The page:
Discovery in Maryland Civil Litigation Cases

The discovery process is an essential aspect of a civil litigation case. The methods of discovery are written discovery, oral discovery, and third-party interviews. Sometimes discovery is formal and other times it is not. Read below to learn more about discovery in Maryland civil litigation cases. And if you have any questions, reach out to an accomplished civil litigation lawyer today.

Tools of Discovery

Each court has different rules that are controlled by statute rules of the court. The civil litigations attorney must know what the courts require. Generally, everyone has the same tools of discovery which are interrogatories, requests for admissions, or requests for production of documents. Depositions allow the attorney to question the witnesses or parties under oath. The lawyer has the power to subpoena people and third parties, and the power to use expert witnesses who may testify to certain issues that are difficult for the jurors to fully comprehend without an explanation from an expert witness. These tools are the same across all jurisdictions although they might have different names. An attorney might use things that are not specifically discovery such as hiring a private investigator or conducting online research. They might conduct interviews of third parties on their own that are on the record. Discovery in Maryland civil litigation cases allows the attorneys to learn more about what the case is about.

Documents Needed to be Obtained for Discovery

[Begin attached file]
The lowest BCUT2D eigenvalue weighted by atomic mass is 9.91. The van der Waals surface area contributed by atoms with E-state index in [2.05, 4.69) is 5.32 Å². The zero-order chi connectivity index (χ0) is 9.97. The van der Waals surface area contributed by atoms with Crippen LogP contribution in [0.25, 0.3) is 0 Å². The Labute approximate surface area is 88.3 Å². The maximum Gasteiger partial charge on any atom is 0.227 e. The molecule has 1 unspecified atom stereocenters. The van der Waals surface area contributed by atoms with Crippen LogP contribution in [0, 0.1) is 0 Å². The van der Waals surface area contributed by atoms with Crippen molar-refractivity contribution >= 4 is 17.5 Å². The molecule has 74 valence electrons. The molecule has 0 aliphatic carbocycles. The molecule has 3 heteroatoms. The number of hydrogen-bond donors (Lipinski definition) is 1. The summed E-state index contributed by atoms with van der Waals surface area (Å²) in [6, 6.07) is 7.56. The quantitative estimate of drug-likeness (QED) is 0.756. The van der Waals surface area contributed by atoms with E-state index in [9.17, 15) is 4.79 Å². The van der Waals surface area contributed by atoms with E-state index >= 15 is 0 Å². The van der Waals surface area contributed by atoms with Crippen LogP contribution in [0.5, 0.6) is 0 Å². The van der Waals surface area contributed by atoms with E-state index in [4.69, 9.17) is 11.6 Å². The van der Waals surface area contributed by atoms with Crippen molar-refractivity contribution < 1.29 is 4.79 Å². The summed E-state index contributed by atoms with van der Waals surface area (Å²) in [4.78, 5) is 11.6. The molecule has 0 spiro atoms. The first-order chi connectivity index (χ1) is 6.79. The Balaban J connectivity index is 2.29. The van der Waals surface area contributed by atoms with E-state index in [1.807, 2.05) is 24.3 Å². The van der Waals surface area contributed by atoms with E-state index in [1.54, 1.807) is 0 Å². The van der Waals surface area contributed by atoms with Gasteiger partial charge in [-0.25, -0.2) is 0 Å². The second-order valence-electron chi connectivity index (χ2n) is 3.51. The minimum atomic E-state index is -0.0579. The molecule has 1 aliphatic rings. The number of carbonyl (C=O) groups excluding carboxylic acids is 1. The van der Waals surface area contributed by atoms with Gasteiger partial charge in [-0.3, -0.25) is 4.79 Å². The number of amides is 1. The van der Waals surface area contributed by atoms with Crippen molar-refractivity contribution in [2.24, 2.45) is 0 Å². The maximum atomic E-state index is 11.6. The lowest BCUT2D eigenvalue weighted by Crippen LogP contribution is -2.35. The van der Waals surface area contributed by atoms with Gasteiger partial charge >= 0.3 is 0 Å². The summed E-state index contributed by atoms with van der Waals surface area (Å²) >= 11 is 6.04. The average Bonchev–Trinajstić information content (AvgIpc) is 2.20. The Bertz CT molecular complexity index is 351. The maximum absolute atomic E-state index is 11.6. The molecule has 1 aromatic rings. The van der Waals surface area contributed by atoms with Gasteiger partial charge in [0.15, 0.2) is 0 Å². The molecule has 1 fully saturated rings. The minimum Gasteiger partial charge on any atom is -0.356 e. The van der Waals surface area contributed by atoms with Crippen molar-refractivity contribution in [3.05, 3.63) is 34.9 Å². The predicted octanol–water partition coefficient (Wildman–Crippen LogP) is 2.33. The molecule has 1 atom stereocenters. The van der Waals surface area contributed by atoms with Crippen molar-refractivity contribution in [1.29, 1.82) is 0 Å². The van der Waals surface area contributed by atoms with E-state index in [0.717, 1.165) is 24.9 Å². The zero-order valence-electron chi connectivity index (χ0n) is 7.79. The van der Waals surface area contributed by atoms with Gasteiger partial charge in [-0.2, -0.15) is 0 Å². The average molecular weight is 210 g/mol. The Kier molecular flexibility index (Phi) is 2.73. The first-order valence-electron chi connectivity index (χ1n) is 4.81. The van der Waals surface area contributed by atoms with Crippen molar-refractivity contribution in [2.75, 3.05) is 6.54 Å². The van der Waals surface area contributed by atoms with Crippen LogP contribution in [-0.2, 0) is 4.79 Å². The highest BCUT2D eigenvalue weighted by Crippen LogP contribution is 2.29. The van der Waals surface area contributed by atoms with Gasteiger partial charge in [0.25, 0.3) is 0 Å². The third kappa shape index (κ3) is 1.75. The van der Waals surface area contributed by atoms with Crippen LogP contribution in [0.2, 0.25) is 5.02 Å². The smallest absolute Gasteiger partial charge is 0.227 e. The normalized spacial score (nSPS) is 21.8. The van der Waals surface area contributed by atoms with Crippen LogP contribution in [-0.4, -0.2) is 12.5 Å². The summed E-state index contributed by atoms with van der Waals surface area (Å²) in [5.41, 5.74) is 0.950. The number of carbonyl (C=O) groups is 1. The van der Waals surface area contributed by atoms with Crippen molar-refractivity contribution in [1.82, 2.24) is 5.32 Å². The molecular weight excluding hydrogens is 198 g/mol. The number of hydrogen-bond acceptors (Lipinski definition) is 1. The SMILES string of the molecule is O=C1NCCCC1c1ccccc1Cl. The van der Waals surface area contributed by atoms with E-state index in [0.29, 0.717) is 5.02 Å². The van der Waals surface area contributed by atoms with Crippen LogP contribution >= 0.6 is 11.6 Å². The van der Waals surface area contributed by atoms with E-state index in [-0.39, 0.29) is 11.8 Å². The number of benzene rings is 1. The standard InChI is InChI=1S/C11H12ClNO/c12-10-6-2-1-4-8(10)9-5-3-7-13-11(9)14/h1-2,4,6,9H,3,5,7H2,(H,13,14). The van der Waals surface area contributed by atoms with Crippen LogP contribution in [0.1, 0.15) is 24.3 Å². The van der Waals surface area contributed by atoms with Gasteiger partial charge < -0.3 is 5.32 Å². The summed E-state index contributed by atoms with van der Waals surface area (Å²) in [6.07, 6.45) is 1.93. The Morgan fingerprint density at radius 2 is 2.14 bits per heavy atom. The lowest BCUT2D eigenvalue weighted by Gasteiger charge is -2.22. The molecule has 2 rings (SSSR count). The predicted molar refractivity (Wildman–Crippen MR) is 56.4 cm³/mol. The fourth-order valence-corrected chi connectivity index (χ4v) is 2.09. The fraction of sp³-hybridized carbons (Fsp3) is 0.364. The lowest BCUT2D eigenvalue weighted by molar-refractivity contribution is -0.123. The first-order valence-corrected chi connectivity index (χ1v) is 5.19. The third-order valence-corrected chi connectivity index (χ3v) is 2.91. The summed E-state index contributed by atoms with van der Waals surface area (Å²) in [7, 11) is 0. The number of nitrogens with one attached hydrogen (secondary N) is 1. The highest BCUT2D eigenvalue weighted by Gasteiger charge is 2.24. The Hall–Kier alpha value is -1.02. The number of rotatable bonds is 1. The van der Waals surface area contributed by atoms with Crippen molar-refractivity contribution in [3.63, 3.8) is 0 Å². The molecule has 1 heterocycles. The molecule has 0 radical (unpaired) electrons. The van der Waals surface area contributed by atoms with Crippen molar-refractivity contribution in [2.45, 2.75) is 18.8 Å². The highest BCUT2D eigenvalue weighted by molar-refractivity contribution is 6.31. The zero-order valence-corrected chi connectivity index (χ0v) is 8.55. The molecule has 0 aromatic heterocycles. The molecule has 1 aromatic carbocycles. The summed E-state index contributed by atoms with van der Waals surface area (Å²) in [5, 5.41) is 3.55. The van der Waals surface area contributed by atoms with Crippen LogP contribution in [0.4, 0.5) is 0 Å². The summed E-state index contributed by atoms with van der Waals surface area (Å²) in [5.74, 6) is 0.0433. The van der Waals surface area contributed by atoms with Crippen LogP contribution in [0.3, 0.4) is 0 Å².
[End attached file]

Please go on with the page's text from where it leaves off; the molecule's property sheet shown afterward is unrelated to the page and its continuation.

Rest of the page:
Depending on the case, the documents a person needs are the ones they believe will help them make their case. The attorney should know how to structure their document requests involving corporate conduct and look for certain documents that regulate how corporate officers are supposed to conduct themselves.

The most effective tool is email. Emails are crucial in civil litigation. But other helpful documents in civil litigation typically are business records, financial records, medical records or other transactional records, such as contracts or drafts of contracts. The attorney wants documents that show the transaction at issue and the drafts of those to get an idea about what people were thinking as they worked towards their final version of documents. The lawyer wants anything that might poke holes in their theory of the case. If there are agreements that undercut their version of events or documents, they need those too.

What is a Subpoena?

A subpoena is a command from the court to appear at a time and place for a hearing or deposition. The practicalities of serving a party with a subpoena revolve around where the person is located and the rules of the court for issuing subpoenas. People or entities that are within the jurisdiction the attorney is working in are subject to the subpoena power of their local courts. The attorney cannot issue a subpoena for a person who lives in California because the subpoena power of Maryland has no authority in California. Subpoenas have jurisdictional limits imposed by each court. That means the subpoena power of the state does not cross over into another state. The attorney must comply with the other states’ rules if they want to subpoena a person or entity from a distant state.

Witness Testimony

There are two ways to invite witnesses to testify on the plaintiff’s behalf. If the witness is friendly and their testimony is favorable, an attorney could coordinate their testimony with them informally. Presumably, the individual wants to help and is willing to do so. Subpoenas are served by a process server and people might get upset about that. One way to invite a witness to testify is to ask and schedule. That is the best way. The other way is to issue a subpoena and command that an individual be in court at the time and place of their choosing if they are a hostile witness.

If you have any questions about discovery in Maryland civil litigation cases, get in touch with a dedicated lawyer today.